Many visitors walk around the streets of East London and admire the unique architecture and the elegant houses with their shutters opening onto the streets. They might notice the French street names – for example Fournier Street and Huguenot Place in Spitalfields, Tuileries Street in Bethnal Green – or admire the large lofts on some of the houses, built for their inhabitants who were silk weavers and needed extra light and space for their work.
However, not many of these visitors know the stories of the Huguenot people who made Spitalfields, East London generally, and Soho their homes in the 18th century and brought the art of silk weaving to the UK. The legacy of the Huguenots is scattered all around London, telling of the history of these people and their unique contribution to English arts and culture.
The Story of the Huguenots is aimed at the general reader and sets out to tell the complete story of the Huguenot people. The first third of the book looks at the history of the Protestant religion in France and the harsh persecution that led the Huguenots to flee abroad, the second explores the places where they settled – not just in England but further afield as well – while the third section explores their contribution to British life, science, medicine, and culture.
The embattled history of the Huguenots began with Luther posting his Ninety-Five Theses to the door of the cathedral of Württemberg in 1517, challenging the Catholic church and sparking off what was to become the Protestant religion. But there was generally a move towards changing the way the Bible was interpreted which had been facilitated by the invention of the printing press (allowing the poor to read the Bible themselves).
In France, people began to question the established Church and by 1561 there were 2,500 established Huguenot parishes. However, in 1562 the Wars of Religion began between Huguenots and Catholics – including some horrific acts of war such as the St Bartholomew’s Day Massacre of tens of thousands of Huguenots in 1572 – and did not cease until the Edict of Nantes of 1598 proclaimed by Henri of Navarre which brought a temporary end to war and persecution of the Huguenots.
However, this fragile peace was not to hold and eventually ended in 1685 with the revocation of the Edict of Nantes by Louis XIV. By this point the Huguenots had already began to flee France and many ended up in England which was (mainly) Protestant post-Reformation.
Elizabeth I had re-established Protestantism after the death of her sister Mary and sent Bishop Bonner to prison for failing to uphold her supremacy over the church of England (his name survives as a road in East London and an entrance to Victoria Park as they were once part of the Bishop’s land). James I and Charles I also welcomed the newcomers.
The main criteria for being accepted into England were being of the Protestant faith and in particular, skilled in various trades that were in demand at the time. Many Huguenots were encouraged to settle in Canterbury but London proved too strong a draw and finally many ended up there, often in Soho and East London, especially Spitalfields.
The Huguenots were fine silk-weavers and James I attempted to encourage mulberry tree growing in London to make it easier for them to feed silk worms. Unfortunately mainly black mulberry trees were planted instead of white, which formed an inferior silk.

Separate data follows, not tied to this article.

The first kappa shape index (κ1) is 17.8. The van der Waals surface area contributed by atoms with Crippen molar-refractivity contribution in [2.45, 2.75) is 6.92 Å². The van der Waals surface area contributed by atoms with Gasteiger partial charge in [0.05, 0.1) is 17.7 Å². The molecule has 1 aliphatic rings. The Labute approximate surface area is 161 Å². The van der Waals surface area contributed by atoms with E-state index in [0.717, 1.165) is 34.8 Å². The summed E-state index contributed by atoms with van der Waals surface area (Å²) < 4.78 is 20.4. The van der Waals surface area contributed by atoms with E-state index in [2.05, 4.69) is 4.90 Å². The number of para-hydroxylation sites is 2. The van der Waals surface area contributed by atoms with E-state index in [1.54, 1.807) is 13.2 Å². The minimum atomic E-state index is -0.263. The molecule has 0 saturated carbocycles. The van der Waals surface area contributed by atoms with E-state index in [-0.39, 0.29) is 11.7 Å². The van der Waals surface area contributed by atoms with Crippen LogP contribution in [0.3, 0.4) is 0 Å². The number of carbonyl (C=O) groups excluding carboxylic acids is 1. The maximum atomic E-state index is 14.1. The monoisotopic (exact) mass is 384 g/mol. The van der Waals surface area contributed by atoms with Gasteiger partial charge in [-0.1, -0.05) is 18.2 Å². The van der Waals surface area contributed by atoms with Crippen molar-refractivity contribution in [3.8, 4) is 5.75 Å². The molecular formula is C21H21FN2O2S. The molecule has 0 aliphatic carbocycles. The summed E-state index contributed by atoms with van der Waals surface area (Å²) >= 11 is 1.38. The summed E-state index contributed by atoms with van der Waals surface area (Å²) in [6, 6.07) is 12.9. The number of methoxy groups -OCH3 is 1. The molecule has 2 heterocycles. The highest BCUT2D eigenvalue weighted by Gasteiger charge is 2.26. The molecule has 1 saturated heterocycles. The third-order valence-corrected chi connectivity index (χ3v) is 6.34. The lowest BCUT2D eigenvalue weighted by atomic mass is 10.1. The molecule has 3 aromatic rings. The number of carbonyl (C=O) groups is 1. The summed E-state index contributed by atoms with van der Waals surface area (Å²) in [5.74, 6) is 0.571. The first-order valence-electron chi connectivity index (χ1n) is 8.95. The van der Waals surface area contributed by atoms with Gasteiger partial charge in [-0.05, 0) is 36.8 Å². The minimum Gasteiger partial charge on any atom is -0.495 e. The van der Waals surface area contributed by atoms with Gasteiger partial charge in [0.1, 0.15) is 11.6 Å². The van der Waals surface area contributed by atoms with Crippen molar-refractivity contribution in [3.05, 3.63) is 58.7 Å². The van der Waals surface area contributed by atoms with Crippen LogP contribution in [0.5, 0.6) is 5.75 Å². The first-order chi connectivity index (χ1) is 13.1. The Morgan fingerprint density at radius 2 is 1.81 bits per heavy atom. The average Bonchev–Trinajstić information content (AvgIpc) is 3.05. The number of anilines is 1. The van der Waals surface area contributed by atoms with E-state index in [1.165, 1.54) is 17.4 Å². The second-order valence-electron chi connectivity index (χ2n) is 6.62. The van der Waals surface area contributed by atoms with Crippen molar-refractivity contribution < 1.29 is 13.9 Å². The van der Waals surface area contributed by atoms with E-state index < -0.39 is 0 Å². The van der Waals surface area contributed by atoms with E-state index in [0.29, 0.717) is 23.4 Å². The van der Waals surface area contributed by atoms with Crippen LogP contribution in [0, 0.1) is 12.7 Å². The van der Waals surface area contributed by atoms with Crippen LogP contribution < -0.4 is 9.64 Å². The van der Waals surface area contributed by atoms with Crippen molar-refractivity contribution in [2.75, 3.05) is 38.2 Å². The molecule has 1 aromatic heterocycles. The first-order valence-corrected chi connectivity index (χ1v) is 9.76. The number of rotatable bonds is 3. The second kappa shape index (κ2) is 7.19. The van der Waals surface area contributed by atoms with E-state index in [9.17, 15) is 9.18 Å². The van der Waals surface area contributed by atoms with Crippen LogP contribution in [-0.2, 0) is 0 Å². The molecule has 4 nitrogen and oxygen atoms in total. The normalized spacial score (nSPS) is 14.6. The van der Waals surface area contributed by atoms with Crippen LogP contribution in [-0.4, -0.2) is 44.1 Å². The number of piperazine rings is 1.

There are still over one hundred sites in East London where these trees were planted, including famous ones in the Tower of London and Syon Park, while Bethnal Green has its own celebrated and historical Mulberry tree, currently under threat from developers.
Soho and Spitalfields both became quite ‘French’ in appearance: Soho had Huguenot clockmakers, silk weavers and gold and silversmith workshops. Hogarth depicted them in an etching in 1738, ‘Noon’ showing a French Huguenot congregation leaving church while other Londoners brawl outside a tavern.
Spitalfields was famous for its beautiful houses built for master weavers. Weavers often bred song birds and pigeons too (Charles Dickens, visiting the district in 1851 and noted the elaborate bird cages on the rooves of their houses). They also loved gardening, and had flower shows.
The Huguenots built their own churches and had a welfare system set up to help their people who often arrived in England penniless with nothing but a mérau hidden in their clothes (a wood or metal token to show they were of the Protestant faith and not a Catholic or a spy). One of the churches they worshipped in was Christ Church Spitalfields, and a descendant of the Rondeau family is still actively involved today.
There were hard times too: two weavers were unfairly blamed for attacking a loom in 1769 when trying to get a pay rise from the loom owner. They were hung in public outside the Salmon & Ball public house in Bethnal Green (many weavers lived in this area) and this caused an outcry and rioting from the weavers.
The book goes on to talk in detail about the Huguenot contributions to English life in the fields of medicine (including the invention of the forceps and the formation of the London Hospital), arts and crafts, the invention of Friendly Societies, astronomy and so on. But perhaps the most important heritage of the Huguenots is what you see when you walk around the streets of East London. It’s a shame there aren’t any colour illustrations to help the reader visualise the world of the Huguenots, but they will, with the help of this meticulously researched and fascinating book, become much more familiar with Huguenot history.
The Story of the Huguenots: A Unique Legacy is available to buy here through Amazon Europe.
If you enjoyed this, you may like to read about the classic Huguenot technology The House Mill.
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